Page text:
For some, Christmas is a time of quiet reflection, even welcome solitude.
Some hearts may be full of regret for mistakes made during the past year, or longing for better times to come.
Some folks choose to spend Christmas Day with strangers – handing out Christmas hampers, for example, or helping serve a Christmas meal to people who would otherwise have a lonely day with no special food or decorations to mark it as a special day.
(Shout out here to the Wayside Chapel in Sydney, which every year hosts a street party, complete with Christmas dinner, for those doing it hard on Christmas Day. You can find more about the Wayside here)
However you might spend your Christmas this year, I wish you a beautiful one…and perhaps a book or three under the tree for that precious summer reading time.
I could not resist this one: I saw the explanation of the expression ’slapstick’ (as in ‘slapstick comedy’ or ‘slapstick humour’) on a British TV doco on Regency English towns. The Cheltenham Theatre in this era was known for its pantomime productions, in particular those featuring the character Harlequin who originated in Italian comedy theatre. He is recognisable in his diamond chequered costume and magic sword, which he used to create new scenes, conjure a particular atmosphere on stage, or perform tricks.
In the documentary, the theatre historian showed the way the ‘magic sword’ was often made from two long pieces of wood, joined together at one end but loose on the other. When slapped against a leg, the wood made a sharp slapping sound, loud enough to be heard by audience members, and was the signal for the lights to dim, or a new prop or action to appear – hence the ‘magic’, but also how we get the term ‘slapstick’.
I went to a screening of ‘Ladies in Black’ recently: it was a fundraising event for a local community group. Having seen the stage play musical last year, I thought the screen version a little lighter than the play, which I found had a few more pointed comments about the sexism and xenophobia of 1950’s Australia. However, for a light-hearted dip into our social history, the film does a terrific job. Great performances by Noni Hazelhurst, Shane Jacobson, Susie Porter and Julia Ormond, as well as the younger cast members. The real star, of course, is Sydney in the late 1950’s – the trams, the department stores, the fashions and hairstyles.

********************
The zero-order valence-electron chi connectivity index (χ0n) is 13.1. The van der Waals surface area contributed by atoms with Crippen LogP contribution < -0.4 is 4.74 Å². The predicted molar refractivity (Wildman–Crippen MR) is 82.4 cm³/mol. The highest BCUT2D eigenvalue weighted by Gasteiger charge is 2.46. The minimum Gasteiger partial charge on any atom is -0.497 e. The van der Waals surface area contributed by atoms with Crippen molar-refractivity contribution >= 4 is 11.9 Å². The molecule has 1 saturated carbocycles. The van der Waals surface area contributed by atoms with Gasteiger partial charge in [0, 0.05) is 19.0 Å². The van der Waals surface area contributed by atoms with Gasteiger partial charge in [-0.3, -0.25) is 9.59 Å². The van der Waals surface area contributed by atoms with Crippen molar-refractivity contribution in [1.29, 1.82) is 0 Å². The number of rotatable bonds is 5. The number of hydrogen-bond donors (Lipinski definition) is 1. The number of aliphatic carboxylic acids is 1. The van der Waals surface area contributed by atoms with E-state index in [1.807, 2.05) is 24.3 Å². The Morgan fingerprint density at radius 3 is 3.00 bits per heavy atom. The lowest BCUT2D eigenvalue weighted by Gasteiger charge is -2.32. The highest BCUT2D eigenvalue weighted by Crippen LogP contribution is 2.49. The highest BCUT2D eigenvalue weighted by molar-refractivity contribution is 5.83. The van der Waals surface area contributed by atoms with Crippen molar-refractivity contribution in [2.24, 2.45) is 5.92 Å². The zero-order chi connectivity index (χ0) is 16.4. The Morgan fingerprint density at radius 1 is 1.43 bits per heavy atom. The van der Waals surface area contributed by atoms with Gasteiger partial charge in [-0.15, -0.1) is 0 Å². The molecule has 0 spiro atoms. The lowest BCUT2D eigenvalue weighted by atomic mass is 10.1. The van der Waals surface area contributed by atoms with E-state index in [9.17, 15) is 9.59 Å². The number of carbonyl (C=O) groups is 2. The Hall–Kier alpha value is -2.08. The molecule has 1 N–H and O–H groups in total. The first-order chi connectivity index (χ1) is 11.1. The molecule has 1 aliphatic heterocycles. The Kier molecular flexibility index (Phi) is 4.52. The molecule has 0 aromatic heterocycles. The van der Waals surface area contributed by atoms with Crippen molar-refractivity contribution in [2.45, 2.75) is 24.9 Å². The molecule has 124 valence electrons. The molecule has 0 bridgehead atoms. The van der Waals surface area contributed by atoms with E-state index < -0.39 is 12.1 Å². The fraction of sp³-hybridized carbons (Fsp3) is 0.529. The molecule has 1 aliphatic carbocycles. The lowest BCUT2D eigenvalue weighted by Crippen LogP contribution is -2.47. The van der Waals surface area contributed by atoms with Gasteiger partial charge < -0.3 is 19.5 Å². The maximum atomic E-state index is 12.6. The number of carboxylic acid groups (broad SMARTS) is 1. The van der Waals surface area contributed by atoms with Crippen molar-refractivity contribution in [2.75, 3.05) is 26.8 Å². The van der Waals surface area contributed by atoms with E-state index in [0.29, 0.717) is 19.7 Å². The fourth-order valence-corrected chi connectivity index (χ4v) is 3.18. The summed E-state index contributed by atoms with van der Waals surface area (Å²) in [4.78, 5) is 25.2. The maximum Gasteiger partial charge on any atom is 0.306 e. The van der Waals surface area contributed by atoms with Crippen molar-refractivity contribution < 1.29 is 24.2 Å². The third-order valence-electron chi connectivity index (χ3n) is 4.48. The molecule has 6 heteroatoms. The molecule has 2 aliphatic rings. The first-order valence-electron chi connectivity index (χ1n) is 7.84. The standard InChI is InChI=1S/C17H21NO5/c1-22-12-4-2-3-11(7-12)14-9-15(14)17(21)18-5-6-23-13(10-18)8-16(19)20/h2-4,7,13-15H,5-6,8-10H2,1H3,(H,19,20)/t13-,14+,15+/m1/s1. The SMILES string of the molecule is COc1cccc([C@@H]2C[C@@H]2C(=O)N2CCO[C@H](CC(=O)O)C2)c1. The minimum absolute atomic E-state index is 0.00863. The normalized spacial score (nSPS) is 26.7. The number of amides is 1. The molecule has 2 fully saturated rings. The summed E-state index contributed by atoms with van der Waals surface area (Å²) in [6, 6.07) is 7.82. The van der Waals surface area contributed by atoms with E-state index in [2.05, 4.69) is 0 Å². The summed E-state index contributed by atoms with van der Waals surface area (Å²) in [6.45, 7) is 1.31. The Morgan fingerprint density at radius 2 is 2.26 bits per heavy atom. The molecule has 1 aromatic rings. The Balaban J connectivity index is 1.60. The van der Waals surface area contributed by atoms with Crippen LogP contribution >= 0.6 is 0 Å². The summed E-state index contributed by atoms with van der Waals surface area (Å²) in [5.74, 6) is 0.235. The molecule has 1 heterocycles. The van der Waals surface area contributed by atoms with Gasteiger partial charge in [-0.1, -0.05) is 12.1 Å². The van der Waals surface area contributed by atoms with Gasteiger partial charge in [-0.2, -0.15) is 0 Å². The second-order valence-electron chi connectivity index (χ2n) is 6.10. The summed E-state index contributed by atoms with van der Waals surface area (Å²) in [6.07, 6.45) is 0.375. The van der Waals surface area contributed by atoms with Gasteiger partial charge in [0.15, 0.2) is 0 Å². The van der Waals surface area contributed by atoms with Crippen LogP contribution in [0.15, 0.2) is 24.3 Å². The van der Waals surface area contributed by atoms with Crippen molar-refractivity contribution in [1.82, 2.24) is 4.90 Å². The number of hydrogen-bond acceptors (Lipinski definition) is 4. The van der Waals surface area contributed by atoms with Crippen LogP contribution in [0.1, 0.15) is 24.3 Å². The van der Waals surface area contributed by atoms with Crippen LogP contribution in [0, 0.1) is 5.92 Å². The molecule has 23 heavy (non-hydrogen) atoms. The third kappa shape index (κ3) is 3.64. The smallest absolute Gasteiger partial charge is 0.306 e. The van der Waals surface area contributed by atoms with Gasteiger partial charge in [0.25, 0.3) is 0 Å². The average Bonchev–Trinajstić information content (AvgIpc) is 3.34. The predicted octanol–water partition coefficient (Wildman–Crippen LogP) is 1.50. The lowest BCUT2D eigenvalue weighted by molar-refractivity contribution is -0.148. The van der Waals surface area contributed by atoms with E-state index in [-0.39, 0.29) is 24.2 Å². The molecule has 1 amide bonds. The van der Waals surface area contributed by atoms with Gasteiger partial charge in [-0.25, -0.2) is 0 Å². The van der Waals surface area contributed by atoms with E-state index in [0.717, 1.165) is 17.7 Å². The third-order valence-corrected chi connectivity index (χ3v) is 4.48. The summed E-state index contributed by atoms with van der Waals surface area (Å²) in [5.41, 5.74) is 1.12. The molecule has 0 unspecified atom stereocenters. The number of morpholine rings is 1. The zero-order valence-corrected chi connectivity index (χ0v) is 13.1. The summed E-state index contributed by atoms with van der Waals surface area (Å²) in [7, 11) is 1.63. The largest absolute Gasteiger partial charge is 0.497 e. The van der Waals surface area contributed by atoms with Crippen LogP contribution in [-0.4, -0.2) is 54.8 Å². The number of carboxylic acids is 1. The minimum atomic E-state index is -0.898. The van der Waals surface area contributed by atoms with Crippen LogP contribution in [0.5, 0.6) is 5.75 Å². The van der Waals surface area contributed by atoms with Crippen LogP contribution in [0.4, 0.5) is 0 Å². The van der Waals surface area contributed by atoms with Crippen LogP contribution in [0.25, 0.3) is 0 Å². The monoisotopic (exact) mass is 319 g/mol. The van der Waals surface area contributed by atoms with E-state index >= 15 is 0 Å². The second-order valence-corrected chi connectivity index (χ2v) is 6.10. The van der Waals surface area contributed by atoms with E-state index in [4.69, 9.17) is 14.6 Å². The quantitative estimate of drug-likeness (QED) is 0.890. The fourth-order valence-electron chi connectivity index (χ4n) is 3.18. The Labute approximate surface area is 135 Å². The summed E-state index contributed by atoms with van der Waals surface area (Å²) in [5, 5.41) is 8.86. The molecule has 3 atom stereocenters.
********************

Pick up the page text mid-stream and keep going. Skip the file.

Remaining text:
I haven’t read the book so I can’t comment on how well the movie adapts the original story by Madelaine St John.
If you have read the book, I’d love to know your opinion of the adaptation. Does the film do the original story justice?
As I work on re-drafting and editing my first draft, I am more conscious of the fear evoked by the thought of eventually putting my work out into the world. I know it’s common to writers, artists and others who work in creative pursuits. I suppose because when we write, compose music, or paint, we put a fair chunk of ourselves into whatever we are creating. It’s natural to be tentative about inviting a response from others.
In response to that fear, I’m working on making my story the best it can be. And when I’m satisfied I’ve taken it as far as I can on my own,that’s when I’ll invite others to read my work and give me feedback and suggestions. Yikes!
In the meantime, I can take baby steps in other ways. Submitting short stories to competitions, for example. Reading little pieces at a writer’s group meeting. Posting blogs. It’s all part of the process of putting my writing (and therefore myself) out there. Small steps. One at a time, each building on the ones before.
Where does the English word ‘hobby’ originate?
The etymonline website tells me that hobi or hobyn originated from Anglo-Latin in the 14th or 15th century.
It meant ‘horse’. No surprises there!
Our two more modern versions are from the early 19th century. Probably referring to a wooden or wickerwork toy figure, or a costume in a dance (such as Morris dances).
Today, ‘hobby’ can mean either:
1) a child’s hobbyhorse (stick with horse’s head, or a rocking horse). I can remember happy times galloping on my hobbyhorse when I was a very little girl. Then there’s the shortened version of this word resulting in ‘hobby’, meaning:
2) a spare time activity or past time, for pleasure and recreation, (From Macquarie Compact Dictionary 2017)
In my part of the world, today is the official first day of spring. It’s an amazing time of year: I can almost hear the plants grow and feel the earth, busy with its task of warming and nurturing all that new growth along.
When life gets busy it is so easy to slip into ‘not noticing’ mode. Each winter day feels like the last. I get tricked into thinking that summer will always be here. Those moments that herald a change of seasons, especially spring and autumn, are the little wake up calls I need to notice: ah yes, the earth is definitely turning, on its yearly trip around the sun.
So today, I’m noticing. My clematis are in bud; the daffodils are done for the year but the neighbour’s crabapple is dressed in pink and white splendour like a bridesmaid ready for the wedding. The bees are out in full hum and yes, those lovely little wrens and finches have returned to sip nectar from the flowers.
It’s all about the birds and the bees, folks.